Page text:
Vicky’s recipe for Anzac biscuits, page 1.
Vicky’s recipe for Anzac biscuits, page 2.

Do you have a biscuit or cookie that’s special to where you live?

Waitomo Glowworm Caves, New Zealand by da-AL

We’re a long way down in the Waitomo Caves.

Really I’d like to sound official, truly scholarly when I describe these magnificent caves. But I’d be faking it. I was too busy trying to keep my eyes in their sockets as I took in all the amazing sights to retain whatever our hard-working guide endeavored to teach us.

A mineral formation can be as delicate as a veil.

Here we were in New Zeand, and everywhere we visited was utterly beautiful and entirely distinctive from the prior site. Auckland wasn’t at all like Rotorua, which resembled neither the Redwoods nor Huka Falls, and Craters of the Moon (nor places we’d visit later like Taupo and Pirongia and Hamilton Gardens) were like any of them. (Later in Australia’s Gold Coast, we visited familyand birds of Australia Part 1 of 2 plus Part 2 of 2, then we marveled at the Spectacular Views in and Around Gold Coast, enjoyed a delicious meal on the beach, saw some wild things and cute things at Currumbin Wildlife Sanctuary, had fun with Rita Rigby, met the beasts of Brisbane and the beauty there, and enjoyed Sydney this much and that much, as well as the purring there!

And — New Zealand’s Waitomo Glowworms Caves were all their own too. We walked down, down, down, and then down, down, down some more while trying not to get bugs in our hair or smack our heads on nature’s sculptures along the way made of limestone and fossils.

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“The limestone formation in the Waitomo Glowworm Caves occurred when the region was still under the ocean about 30 million years ago … These cave decorations take millions of years to form given that the average stalactite grows one cubic centimeter every 100 years,” according to Wikipedia.

This photo might look like nothing — but those pinpricks of light from glowworms! They exist in New Zealand! What you can’t see because without electric light its so dang dark down there, is that the GLOWWORMS give off spiderweb-like strings to ensnare their dinners.

The white dots in the immense darkness are glowworms.

Looking for an adventurous new job? They’re always looking for explorers to map out new tunnels. These are just mannequins, but they give an idea of what’s required…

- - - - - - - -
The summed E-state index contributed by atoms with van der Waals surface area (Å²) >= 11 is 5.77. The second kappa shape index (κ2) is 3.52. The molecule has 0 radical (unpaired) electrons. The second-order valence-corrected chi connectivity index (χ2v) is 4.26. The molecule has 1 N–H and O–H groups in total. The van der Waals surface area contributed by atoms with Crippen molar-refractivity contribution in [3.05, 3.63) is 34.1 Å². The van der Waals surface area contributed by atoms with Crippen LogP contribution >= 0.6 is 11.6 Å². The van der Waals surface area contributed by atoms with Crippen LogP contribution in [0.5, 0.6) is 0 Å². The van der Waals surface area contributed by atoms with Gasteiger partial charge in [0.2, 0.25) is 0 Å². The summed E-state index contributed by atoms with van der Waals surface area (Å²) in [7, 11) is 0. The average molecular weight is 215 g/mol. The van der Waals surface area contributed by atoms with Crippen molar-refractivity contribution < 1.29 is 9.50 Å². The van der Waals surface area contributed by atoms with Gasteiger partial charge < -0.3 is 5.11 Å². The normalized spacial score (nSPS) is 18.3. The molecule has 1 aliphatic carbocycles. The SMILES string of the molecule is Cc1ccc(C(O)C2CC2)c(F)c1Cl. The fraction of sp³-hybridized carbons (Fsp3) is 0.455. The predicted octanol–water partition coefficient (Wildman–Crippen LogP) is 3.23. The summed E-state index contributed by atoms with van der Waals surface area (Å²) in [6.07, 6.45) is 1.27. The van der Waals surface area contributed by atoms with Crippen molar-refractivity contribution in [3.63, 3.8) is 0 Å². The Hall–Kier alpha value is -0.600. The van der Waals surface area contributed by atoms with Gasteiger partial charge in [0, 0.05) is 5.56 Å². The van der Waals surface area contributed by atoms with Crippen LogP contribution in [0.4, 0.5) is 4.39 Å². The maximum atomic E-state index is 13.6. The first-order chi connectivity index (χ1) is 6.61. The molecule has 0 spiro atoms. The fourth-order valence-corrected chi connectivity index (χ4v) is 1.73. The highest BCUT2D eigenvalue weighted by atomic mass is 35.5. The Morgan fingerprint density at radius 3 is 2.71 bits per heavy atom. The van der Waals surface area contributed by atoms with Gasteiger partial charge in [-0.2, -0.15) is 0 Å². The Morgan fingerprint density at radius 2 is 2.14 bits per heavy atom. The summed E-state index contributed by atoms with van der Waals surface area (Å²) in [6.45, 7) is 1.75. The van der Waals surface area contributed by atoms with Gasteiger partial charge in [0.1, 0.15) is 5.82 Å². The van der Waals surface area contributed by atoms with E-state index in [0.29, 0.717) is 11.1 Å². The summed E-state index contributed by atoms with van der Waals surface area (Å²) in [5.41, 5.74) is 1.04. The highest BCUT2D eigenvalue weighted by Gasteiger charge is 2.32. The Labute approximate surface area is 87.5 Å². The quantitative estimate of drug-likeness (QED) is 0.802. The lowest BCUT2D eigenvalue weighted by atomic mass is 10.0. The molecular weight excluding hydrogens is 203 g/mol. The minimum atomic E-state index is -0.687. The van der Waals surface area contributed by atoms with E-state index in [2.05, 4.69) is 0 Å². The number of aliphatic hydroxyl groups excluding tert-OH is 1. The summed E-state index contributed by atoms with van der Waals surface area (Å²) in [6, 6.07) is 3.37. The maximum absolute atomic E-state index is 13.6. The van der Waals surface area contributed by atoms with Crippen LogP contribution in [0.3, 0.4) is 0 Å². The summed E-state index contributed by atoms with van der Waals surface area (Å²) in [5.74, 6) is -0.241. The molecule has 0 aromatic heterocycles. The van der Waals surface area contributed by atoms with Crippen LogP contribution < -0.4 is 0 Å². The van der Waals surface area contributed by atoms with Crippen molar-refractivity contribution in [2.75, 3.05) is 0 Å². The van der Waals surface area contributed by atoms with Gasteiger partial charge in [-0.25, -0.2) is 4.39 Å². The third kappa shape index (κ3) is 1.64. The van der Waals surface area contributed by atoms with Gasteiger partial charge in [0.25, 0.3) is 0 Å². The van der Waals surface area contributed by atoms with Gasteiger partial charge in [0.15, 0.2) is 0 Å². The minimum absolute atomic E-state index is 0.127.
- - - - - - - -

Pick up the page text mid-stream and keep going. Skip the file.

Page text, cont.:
The explorers who map out the caves are quite heroic.

Have you visited a limestone cave?

Huntington Library, Art, and Gardens by da-AL

da-AL at The Huntington, sitting on a bench in rose garden

What better way is there to celebrate a special occasion than with an all-day excursion of gorgeous weather, strolling an array of gardens that span rainforest to desert and Japanese to Australian to more, seeing the worlds’s stinkiest (and amusingly phallic) plant, eating international fare, admiring fine art museums, and ending it all with a high tea?

My honey and I spent our special day at The Huntington Library, Art Collections, and Botanical Gardens (a collections-based educational and research institution) located in San Marino, California. Tap photos for captions…

da-AL and her honey having high tea at The Huntington

What’s your favorite way to celebrate a special day?

Guest Blog Post: “3 Funny Strange Things Dogs Do!” in the exact words of Zak

My recent Call for Guest Blog Posts is a success! Zak, a dog loving blogger from England, is our 5th guest poster. His Just Wags site compliments his team of dog sitters and dog walkers.

Here Zak writes about 3 dog facts he’s learned…

Zak’s team loves dogs!

1: Dogs hump….everything.

Sure, there is the obvious reason for humping. We all know that.

Did you know it is a very natural behavior for puppies to hump? It’s just as natural for female dogs. In their case, it certainly isn’t what you are probably thinking.

In training terms, this is called ‘mounting’, not humping, and dog’s do it for a whole lot of reasons! Puppies mount each other during play. Dogs will sometimes do it as a way of signifying dominance. Dogs mount out of anxiety or during stressful situations. Intact males or even un-spayed females will exhibit this behavior more often.

In the end, this is yet another one of those strange dog behaviors we usually find silly, but often mean something completely different than what we think.

Does your dog do this?

2: Dogs drag their butts… 

Have you ever seen your dog drag his or her bare butt across your nice, clean white carpeting? Your first thought is probably ‘GROSS’! Did you ever wonder why your dog is doing this?

But dragging is usually a sign there is something medically wrong down there. The culprits might be worms, among other things. Your pup might need his anal glands ‘expressed’. In this case, it is a good idea to consider consulting a vet.

Does your dog eat grass?

3: Dogs eat grass…

Like eating hair off the hairbrush, this is another strange one to snack on. Grass certainly can’t taste good, can it? Some dogs will even throw up after eating grass and then go right back to eating more grass, which doesn’t seem to make much sense at all!

In fact, experts say there certainly is a reason, and it probably isn’t because grass tastes good.

Some reasons dogs might eat grass:

  • Improve digestion
  • Treat intestinal worms
  • Fulfill some unmet nutritional need

More about Zak here.

Costa Rica: Jungle Hiking, Indigenous Abodes, and Rafting the Pacuare River by da-AL

A popular medical tourism destination, Costa Ricans live longer than Northern Americans. How? Thanks to their socialized medicine system, strict anti-smoking laws, overall healthy focus, and low sugar consumption in.

Hover or click images for more info and to enlarge.

Learn more about Costa Rica here and here.